Anyway, if you are so prompted, you could make some sweet potato biscuits for your sweetheart. Or you could be like Liz Lemon and celebrate Anna Howard Shaw Day and make a batch and eat them all by yourself. Happy Valentimes, everyone. Lets eat some biscuits.

Sweet Potato Biscuits
1 3/4 cups all-purpose flour
2 tablespoons brown sugar
2 1/2 teaspoons baking powder
1 teaspoon salt
1/2 teaspoon baking soda
6 tablespoons chilled unsalted butter, cut into pieces (plus a little more for brushing on top of the biscuits)
3/4 cup Sweet-Potato Puree, chilled (To make the puree: Boil the sweet potatoes in water until tender. Blend, food process or mash until they are a puree. Season with nutmeg, brown sugar, and cinnamon.)
1/3 cup buttermilk

Make the dough: In a large bowl, whisk together flour, sugar, baking powder, salt, and baking soda. With a pastry blender, two knives, or your fingers – cut in butter until mixture resembles coarse meal, with some pea-sized lumps of butter remaining. In a small bowl, whisk together sweet potato purée and buttermilk; stir quickly into flour mixture until combined (do not overmix).

Shape the biscuits: Turn out dough onto a lightly floured surface, and knead very gently until dough comes together but is still slightly lumpy. (If dough is too sticky, work in up to 1/4 cup additional flour.) Shape into a disk, and pat to an even 1-inch thickness. With a floured 2-inch biscuit cutter (or a juice glass! This is what I use), cut out biscuits as close together as possible. Gather together scraps, and repeat to cut out more biscuits (do not reuse scraps more than twice).

Bake the biscuits: Preheat oven to 425 degrees. with rack on lower shelf. Butter an 8-inch cake pan. Arrange biscuits snugly in pan (to help them stay upright). Brush with melted butter. Bake until golden, 20 to 24 minutes.

Lentil and Sweet Potato Soup with Cilantro and Bacon.

So, the same night that Nich set about making butter, I decided to make another one of Thomas Keller’s recipes: Lentil and Sweet Potato Soup with Bacon and Cilantro. Just take a moment and soak in those words. Lentils. Sweet Potatoes. Bacon. Cilantro. So much goodness in one pot of soup! Of course, I had to make it.

We had invited our friends Beyth and Joe over for dinner, and I warned them ahead of time that they were going to be my guinea pigs for the evening. I felt the need to warn them, as I always get nervous making a brand new recipe for friends. Even though it sounds terribly delicious, what if it turns out awful? (Like this summer, when I decided to make tempura for a few friends. Lets just say, I burned the oil and smoked out our tiny apartment and we had to sit and drink wine on the front porch for a half hour until the smoke cleared. Awesome.)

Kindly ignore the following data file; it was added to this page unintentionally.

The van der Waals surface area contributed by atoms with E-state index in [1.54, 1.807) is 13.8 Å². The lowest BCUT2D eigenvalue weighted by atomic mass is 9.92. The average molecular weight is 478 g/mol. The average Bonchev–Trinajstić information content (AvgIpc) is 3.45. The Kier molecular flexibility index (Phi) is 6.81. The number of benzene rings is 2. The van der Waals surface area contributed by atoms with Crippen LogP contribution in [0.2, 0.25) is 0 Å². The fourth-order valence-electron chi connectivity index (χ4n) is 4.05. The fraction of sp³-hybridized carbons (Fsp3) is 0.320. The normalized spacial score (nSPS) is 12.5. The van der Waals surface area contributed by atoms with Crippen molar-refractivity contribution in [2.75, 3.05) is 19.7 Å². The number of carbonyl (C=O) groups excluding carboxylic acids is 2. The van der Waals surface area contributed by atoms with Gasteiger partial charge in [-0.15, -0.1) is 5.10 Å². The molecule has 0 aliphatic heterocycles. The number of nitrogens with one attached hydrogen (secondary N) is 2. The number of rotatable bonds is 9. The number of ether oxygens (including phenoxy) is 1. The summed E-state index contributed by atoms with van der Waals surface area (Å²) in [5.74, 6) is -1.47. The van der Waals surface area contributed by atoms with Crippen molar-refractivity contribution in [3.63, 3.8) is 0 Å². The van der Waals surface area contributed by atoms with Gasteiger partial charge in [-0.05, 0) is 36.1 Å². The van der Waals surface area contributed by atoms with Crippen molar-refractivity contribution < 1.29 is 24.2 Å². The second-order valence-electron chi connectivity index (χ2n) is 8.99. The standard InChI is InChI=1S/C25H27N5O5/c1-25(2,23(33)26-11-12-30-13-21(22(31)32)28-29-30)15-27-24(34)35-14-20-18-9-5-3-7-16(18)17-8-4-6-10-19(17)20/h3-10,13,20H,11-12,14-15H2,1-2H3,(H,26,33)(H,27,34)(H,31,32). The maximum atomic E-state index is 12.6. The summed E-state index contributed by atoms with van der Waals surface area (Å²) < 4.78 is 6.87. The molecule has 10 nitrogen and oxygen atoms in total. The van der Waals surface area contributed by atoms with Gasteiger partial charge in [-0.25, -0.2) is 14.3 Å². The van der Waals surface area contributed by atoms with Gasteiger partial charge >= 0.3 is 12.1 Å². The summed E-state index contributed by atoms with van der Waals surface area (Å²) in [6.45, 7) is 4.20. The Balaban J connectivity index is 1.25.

Thankfully, the soup wasn’t awful. It wasn’t awful at all. In fact, this might be one of the best soups I’ve ever made. It was that good. It had all the right elements – it was hearty, savory, with a touch of sweetness. The bacon adds just the right amount of fatty and salty goodness, and the cilantro adds a delightful freshness. I couldn’t get over it. The soup is great.

I had seen a couple variations of the recipe online and was going back and forth as to which variation I wanted to follow. One recipe (which I think is closer to the original Keller recipe) called for boiling the lentils in one pot, and the sweet potatoes in another pot, and then adding them later to the pot of onions, carrots, and broth (i.e. cooking things separately so you don’t get a pot of mushy soup). The other recipe threw everything into the same pot and let it all cook together until everything was cooked thoroughly.

In the end, I decided to try a combination of both recipes. I cooked the sweet potatoes separately (boiled them in a pot of water with a bay leaf, sprig of time, and some black peppercorns until they were soft) and set them aside until later. I know that lentils take a lot longer than sweet potatoes to cook, and so I didn’t want them breaking down too much. I added the lentils to the carrot, onion, and stock pot and let that simmer for 40 minutes or so. Then, right before I was ready to serve the soup – I added in the sweet potatoes, and took a potato masher to the whole pot and let it simmer for just a couple minutes (so that the soup was nice and thick and the flavors melded together). The recipe I’m posting here is the ‘throw it all in one pot’ variation, as I’m guessing that most people would prefter this method (less work, less dishes, etc), but feel free the recipe any way you like.

Lentil & Sweet Potato Soup with Bacon & Cilantro

Adapted from Thomas Keller’s Ad Hoc at Home and the Bitchin Camero blog.

6 thick slices applewood smoked bacon, cut into 1/2-inch strips
1 large yellow onion, diced
2 large carrots, diced
3 medium sized sweet potatoes, peeled and diced
2 cups French Lentils (Lentils de Puy)
 (I actually used Spanish Lentils, which worked just as well)
8 cups chicken stock
1 – 2 tsp. yellow Curry powder
1 bay leaf
2 Sprigs of Thyme
2 tbsp. red wine vinegar
salt & pepper
 to taste
1 large handful of cilantro leaves

Set a very large pot over medium-low heat and cook the bacon until the fat renders and it begins to crisp. Remove with a slotted spoon and reserve the bacon. Add the onions, carrots, and curry powder to the pot and cook in the bacon fat until soft – about 10 minutes.

Add the sweet potatoes, lentils, chicken stock, bay leaf, and thyme sprigs and bring to a simmer. Reduce the heat to medium-low or low and cook for 30 – 40 minutes, or until the potatoes and lentils are tender. I wanted to thicken my soup up a bit, so I mashed the soup with a potato masher about 15 times. This is optional.

Remove bay leaf and thyme sprigs. Add the sherry vinegar and taste the soup. (*To be honest, I think I was too over-eager to eat the soup and forgot about adding the vinegar. I’m sure it lacked a little bit of that acidic punch that vinegar added, but the soup was still amazing.) Add salt and pepper as needed. Ladle into bowl and sprinkle with bacon bits and fresh cilantro leaves.